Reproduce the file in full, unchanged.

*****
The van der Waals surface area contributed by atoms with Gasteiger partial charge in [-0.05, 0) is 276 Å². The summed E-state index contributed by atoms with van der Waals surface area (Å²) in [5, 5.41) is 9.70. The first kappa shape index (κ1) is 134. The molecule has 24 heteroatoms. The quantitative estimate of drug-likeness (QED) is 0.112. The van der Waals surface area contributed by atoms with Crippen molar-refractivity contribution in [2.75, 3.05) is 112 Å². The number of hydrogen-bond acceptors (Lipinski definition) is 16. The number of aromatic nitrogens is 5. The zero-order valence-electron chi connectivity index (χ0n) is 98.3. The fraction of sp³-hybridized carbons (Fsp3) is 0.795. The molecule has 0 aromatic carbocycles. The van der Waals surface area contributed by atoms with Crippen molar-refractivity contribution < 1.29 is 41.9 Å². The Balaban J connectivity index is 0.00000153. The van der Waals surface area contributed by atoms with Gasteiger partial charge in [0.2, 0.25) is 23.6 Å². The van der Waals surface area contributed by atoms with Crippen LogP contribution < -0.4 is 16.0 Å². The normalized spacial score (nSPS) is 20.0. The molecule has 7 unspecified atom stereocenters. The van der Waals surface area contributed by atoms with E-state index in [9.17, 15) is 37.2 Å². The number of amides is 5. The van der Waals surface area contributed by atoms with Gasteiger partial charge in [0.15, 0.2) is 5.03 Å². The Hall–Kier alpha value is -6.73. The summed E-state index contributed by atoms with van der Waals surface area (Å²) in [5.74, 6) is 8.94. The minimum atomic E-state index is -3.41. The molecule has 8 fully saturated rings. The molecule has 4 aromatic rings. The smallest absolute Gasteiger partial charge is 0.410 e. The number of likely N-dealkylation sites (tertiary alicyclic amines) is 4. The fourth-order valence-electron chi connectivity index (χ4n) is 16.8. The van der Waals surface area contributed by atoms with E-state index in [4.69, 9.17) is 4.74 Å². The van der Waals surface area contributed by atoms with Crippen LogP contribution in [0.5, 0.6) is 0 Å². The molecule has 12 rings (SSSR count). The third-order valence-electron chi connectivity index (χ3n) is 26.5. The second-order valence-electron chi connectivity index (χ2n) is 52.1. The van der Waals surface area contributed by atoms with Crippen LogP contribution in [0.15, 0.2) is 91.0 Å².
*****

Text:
The van der Waals surface area contributed by atoms with Gasteiger partial charge in [-0.05, 0) is 276 Å². The summed E-state index contributed by atoms with van der Waals surface area (Å²) in [5, 5.41) is 9.70. The first kappa shape index (κ1) is 134. The molecule has 24 heteroatoms. The quantitative estimate of drug-likeness (QED) is 0.112. The van der Waals surface area contributed by atoms with Crippen molar-refractivity contribution in [2.75, 3.05) is 112 Å². The number of hydrogen-bond acceptors (Lipinski definition) is 16. The number of aromatic nitrogens is 5. The zero-order valence-electron chi connectivity index (χ0n) is 98.3. The fraction of sp³-hybridized carbons (Fsp3) is 0.795. The molecule has 0 aromatic carbocycles. The van der Waals surface area contributed by atoms with Crippen molar-refractivity contribution < 1.29 is 41.9 Å². The Balaban J connectivity index is 0.00000153. The van der Waals surface area contributed by atoms with Gasteiger partial charge in [0.2, 0.25) is 23.6 Å². The van der Waals surface area contributed by atoms with Crippen LogP contribution < -0.4 is 16.0 Å². The normalized spacial score (nSPS) is 20.0. The molecule has 7 unspecified atom stereocenters. The van der Waals surface area contributed by atoms with E-state index in [9.17, 15) is 37.2 Å². The number of amides is 5. The van der Waals surface area contributed by atoms with Gasteiger partial charge in [0.15, 0.2) is 5.03 Å². The Hall–Kier alpha value is -6.73. The summed E-state index contributed by atoms with van der Waals surface area (Å²) in [5.74, 6) is 8.94. The minimum atomic E-state index is -3.41. The molecule has 8 fully saturated rings. The molecule has 4 aromatic rings. The smallest absolute Gasteiger partial charge is 0.410 e. The number of likely N-dealkylation sites (tertiary alicyclic amines) is 4. The fourth-order valence-electron chi connectivity index (χ4n) is 16.8. The van der Waals surface area contributed by atoms with E-state index in [4.69, 9.17) is 4.74 Å². The van der Waals surface area contributed by atoms with Crippen LogP contribution in [0.5, 0.6) is 0 Å². The molecule has 12 rings (SSSR count). The third-order valence-electron chi connectivity index (χ3n) is 26.5. The second-order valence-electron chi connectivity index (χ2n) is 52.1. The van der Waals surface area contributed by atoms with Crippen LogP contribution in [0.15, 0.2) is 91.0 Å².